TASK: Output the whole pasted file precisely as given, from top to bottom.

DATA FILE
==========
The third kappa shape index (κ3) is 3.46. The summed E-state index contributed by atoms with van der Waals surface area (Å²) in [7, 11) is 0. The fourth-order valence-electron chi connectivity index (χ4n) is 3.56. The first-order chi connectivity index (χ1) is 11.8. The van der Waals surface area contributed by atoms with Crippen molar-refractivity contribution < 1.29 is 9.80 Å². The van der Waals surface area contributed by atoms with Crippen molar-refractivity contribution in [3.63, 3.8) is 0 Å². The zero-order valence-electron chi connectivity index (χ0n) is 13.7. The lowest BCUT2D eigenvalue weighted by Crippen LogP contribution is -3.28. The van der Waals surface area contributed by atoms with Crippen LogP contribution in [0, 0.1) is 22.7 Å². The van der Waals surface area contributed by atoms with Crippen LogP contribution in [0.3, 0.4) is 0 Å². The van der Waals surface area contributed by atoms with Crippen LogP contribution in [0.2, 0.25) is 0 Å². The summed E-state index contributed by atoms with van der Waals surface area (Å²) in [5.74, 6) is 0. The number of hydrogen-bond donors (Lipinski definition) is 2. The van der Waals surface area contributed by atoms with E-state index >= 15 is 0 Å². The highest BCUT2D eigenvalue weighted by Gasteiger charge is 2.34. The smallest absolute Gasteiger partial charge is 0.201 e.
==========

The third kappa shape index (κ3) is 3.46. The summed E-state index contributed by atoms with van der Waals surface area (Å²) in [7, 11) is 0. The fourth-order valence-electron chi connectivity index (χ4n) is 3.56. The first-order chi connectivity index (χ1) is 11.8. The van der Waals surface area contributed by atoms with Crippen molar-refractivity contribution < 1.29 is 9.80 Å². The van der Waals surface area contributed by atoms with Crippen molar-refractivity contribution in [3.63, 3.8) is 0 Å². The zero-order valence-electron chi connectivity index (χ0n) is 13.7. The lowest BCUT2D eigenvalue weighted by Crippen LogP contribution is -3.28. The van der Waals surface area contributed by atoms with Crippen LogP contribution in [0, 0.1) is 22.7 Å². The van der Waals surface area contributed by atoms with Crippen LogP contribution in [0.3, 0.4) is 0 Å². The van der Waals surface area contributed by atoms with Crippen LogP contribution in [0.2, 0.25) is 0 Å². The summed E-state index contributed by atoms with van der Waals surface area (Å²) in [5.74, 6) is 0. The number of hydrogen-bond donors (Lipinski definition) is 2. The van der Waals surface area contributed by atoms with E-state index >= 15 is 0 Å². The highest BCUT2D eigenvalue weighted by Gasteiger charge is 2.34. The smallest absolute Gasteiger partial charge is 0.201 e.